The Impossible Female Character (and how to avoid her)

Monday, December 15, 2014

via pinterest

I did a post awhile back about The Impossible Male Character, which people seemed to like, and in the comments I noticed a trend: this was applicable to women as well. With a little research (it's hard to beat down on your own sex, I'm sorry) and a little probing, I present to you The Impossible Female Character, and how to avoid her.

Characteristics of The Impossible Female:

1. Perfect hair (it probably flows in the wind and curls like a Disney princess).
2. Is the immediate object of every man's attentions (hey, she's just drop-dead gorgeous and completely unavoidable!)
3. Is shy when it suits the plot but still kicks rears without blinking (because that's normal).
4. Even if she's not busy winning the war with her hairpin, she still manages to look like the hero (heaven forbid a woman be portrayed as gentle).
5. Gets her feelings hurt easily (but it's always someone else's fault for crushing her creativity).

I can't say I haven't written my share of the impossible females either. It's one of my weaker points, making the woman into the person that I want her to be (and consequentially that I wouldn't mind being myself) instead of the person she ought to be, from a literary perspective, or who she actually is.

So. Let's avoid her, shall we?

How to Avoid the Impossible Female

1. We all have some dream hair, and too often it's manifested in our main female characters. Don't believe me? Open up the book nearest you and find a description of the female lead.
Avoiding this is surprisingly un-difficult, but it depends on the setting of your book. Instead of giving her "wind-touseled locks" how about straight up messy hair? If she's running around through the forest odds are she hasn't had time to style them with the latest TreSemme product. Or maybe she does have nice hair (they don't all have to be disheveled, after all) but at the price of other things. Just balance it out - a real girl doesn't look like a model all the time. (Hair does not bounce back as cartoons would suggest.)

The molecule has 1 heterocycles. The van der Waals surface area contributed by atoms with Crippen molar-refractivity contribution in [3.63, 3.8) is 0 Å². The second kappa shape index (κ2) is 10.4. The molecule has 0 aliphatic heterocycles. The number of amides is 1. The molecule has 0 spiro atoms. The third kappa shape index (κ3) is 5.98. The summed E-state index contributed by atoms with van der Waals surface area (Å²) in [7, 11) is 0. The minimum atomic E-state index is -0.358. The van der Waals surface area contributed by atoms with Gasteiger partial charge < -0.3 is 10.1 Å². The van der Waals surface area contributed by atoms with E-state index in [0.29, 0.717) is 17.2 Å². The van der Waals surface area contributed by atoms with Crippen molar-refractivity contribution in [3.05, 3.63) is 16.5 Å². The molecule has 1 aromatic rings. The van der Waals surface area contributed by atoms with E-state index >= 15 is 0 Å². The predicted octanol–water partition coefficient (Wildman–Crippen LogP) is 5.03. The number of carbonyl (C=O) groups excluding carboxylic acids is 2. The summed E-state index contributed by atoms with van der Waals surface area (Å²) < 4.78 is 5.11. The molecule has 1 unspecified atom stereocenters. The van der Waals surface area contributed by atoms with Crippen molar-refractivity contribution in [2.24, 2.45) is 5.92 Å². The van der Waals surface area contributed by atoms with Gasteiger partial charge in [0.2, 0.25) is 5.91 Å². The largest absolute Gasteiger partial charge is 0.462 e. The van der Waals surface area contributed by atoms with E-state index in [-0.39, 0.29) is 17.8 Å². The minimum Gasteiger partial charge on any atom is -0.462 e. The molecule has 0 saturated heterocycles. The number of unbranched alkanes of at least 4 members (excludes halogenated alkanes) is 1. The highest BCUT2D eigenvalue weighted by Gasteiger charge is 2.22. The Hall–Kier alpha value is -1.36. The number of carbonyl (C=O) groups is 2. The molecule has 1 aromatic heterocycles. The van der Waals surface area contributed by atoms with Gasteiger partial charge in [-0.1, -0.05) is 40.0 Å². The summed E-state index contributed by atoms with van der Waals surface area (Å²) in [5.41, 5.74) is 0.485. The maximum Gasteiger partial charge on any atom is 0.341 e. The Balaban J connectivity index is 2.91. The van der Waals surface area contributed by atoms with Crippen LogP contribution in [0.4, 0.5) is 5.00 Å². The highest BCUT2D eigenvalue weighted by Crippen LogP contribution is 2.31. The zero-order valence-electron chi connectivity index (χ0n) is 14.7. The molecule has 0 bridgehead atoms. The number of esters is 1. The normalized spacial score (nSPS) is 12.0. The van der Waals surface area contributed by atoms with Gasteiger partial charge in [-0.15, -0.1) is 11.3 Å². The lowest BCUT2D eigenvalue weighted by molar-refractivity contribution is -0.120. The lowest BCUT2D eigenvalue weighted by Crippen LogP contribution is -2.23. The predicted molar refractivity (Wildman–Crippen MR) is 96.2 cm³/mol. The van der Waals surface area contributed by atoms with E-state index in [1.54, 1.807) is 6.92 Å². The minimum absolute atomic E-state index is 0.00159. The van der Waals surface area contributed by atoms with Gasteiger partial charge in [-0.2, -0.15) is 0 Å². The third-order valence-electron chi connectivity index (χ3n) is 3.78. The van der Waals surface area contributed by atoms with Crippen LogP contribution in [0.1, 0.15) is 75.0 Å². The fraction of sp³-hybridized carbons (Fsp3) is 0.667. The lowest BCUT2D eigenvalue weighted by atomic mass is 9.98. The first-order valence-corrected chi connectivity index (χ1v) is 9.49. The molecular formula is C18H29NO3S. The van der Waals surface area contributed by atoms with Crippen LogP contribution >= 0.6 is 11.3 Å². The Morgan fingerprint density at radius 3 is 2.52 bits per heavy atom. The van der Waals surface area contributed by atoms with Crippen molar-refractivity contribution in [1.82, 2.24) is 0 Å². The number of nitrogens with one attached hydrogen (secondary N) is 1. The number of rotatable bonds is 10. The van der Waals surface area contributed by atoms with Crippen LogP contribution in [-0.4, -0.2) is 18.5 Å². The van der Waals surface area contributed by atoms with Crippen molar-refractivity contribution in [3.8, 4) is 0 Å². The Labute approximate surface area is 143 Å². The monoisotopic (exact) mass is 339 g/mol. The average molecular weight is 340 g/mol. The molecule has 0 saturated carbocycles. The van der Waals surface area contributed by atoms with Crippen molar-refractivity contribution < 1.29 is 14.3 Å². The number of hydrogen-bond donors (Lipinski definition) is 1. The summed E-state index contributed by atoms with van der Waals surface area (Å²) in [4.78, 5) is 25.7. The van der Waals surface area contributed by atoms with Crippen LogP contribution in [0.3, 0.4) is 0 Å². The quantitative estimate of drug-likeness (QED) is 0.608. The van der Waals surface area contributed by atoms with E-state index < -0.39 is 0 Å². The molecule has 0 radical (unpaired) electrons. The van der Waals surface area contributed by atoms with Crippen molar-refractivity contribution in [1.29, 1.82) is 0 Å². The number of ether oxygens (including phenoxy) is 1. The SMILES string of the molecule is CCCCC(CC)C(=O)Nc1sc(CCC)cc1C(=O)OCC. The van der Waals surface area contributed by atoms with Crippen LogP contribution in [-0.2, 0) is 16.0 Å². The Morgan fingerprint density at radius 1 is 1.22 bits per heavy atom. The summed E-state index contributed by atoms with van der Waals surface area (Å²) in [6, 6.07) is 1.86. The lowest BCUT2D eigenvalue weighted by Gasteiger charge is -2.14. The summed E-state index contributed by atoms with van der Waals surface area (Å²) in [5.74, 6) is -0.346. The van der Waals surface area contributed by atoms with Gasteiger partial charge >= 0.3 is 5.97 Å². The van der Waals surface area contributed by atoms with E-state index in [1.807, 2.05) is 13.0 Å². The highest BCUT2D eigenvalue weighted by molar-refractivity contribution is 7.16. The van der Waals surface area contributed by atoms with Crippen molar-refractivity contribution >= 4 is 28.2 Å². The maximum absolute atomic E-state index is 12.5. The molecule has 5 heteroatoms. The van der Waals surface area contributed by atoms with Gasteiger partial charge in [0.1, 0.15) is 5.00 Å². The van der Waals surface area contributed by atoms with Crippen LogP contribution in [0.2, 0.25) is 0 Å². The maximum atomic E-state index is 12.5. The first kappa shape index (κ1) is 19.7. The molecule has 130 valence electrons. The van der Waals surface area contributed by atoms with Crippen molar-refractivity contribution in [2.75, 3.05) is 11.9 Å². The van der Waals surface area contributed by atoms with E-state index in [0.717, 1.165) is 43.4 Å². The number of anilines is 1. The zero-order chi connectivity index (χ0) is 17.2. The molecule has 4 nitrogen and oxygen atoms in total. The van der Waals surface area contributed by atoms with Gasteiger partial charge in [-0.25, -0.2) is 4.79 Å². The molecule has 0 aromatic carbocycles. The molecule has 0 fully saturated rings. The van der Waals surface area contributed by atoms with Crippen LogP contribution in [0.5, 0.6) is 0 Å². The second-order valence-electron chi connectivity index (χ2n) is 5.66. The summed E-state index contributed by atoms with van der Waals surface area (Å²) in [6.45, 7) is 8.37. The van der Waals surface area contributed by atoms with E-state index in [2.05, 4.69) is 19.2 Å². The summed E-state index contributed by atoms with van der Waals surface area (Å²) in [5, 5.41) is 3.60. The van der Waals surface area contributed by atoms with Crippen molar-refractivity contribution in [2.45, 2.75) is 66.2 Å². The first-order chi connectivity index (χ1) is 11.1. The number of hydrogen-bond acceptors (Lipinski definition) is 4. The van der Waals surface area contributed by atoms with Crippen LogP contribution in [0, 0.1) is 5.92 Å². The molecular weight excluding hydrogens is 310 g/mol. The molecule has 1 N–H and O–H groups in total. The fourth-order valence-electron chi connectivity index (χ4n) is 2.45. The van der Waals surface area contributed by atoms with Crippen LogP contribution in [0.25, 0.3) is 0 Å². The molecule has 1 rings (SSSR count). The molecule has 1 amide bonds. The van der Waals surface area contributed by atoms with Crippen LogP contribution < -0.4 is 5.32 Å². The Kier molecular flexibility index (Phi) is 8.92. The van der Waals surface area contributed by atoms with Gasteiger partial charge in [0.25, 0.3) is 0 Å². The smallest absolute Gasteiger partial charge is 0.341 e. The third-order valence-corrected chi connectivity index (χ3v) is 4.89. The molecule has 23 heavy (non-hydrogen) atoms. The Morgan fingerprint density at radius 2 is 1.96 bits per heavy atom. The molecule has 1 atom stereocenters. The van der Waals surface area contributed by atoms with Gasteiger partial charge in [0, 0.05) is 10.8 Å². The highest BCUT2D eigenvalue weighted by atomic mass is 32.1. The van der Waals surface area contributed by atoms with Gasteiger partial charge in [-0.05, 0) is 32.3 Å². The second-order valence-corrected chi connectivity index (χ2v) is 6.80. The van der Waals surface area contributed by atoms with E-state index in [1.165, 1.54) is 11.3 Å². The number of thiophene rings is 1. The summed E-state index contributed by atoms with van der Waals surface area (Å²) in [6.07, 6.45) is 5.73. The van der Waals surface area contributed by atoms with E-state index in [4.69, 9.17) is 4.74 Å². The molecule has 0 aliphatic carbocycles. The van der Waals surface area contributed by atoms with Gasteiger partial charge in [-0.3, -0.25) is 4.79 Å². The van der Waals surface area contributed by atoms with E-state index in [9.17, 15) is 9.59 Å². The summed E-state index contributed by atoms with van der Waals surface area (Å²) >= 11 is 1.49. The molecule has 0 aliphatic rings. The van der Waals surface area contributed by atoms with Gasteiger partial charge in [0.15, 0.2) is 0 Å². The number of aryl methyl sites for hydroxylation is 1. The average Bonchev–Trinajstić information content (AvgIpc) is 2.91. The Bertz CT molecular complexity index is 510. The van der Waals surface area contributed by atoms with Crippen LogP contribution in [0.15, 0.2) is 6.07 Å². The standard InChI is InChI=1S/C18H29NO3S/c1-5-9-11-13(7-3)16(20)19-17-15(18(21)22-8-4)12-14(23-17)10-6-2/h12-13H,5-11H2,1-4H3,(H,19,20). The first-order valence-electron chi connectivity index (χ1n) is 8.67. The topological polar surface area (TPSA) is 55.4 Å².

2. It's obvious the male love interest needs to, at some point, fall for the girl. But please don't make it a head-first fall on page ten, yes? Don't make it so easy for the reader that when the two come together it only seems a matter of time. Yes, the relationship should be natural, and of course there are the characters that need to fall together early on in the plot-progression, but for the majority of literature it remains true: the girls that are fought for are won better in the end. One of my favorite examples of this is The Eagle of the Ninth; go read it.

3. This third stereotype is probably the most common, not because it is such a great idea, but because it is so often looked over. The characteristic of woman to be shy and exceptionally quick at once is so rarely the case in real life, and so often the case in modern literature. Please, tell me the last time you felt capable of slicing and dicing a villain (whether verbally or otherwise) while lying on the couch feeling puny and hiding behind thick-rimmed glasses? It's just not natural. True, a woman has mood swings. True, the shy girls have a lot of talents you wouldn't know about (because they're too scared to share) but if you're too scared to share, why do you think being in a tense situation is going to make her show-and-tell any better? (And on the flip side, have you ever met a girl who can judo-flip a 200-lb man and hides the fact? Women are proud creatures by nature and we probably won't let you forget it.) I speak from experience as a quiet girl: I may have delusions of grandeur but even I know I won't be the first to win a battle of strength. Again, it's all in the balance.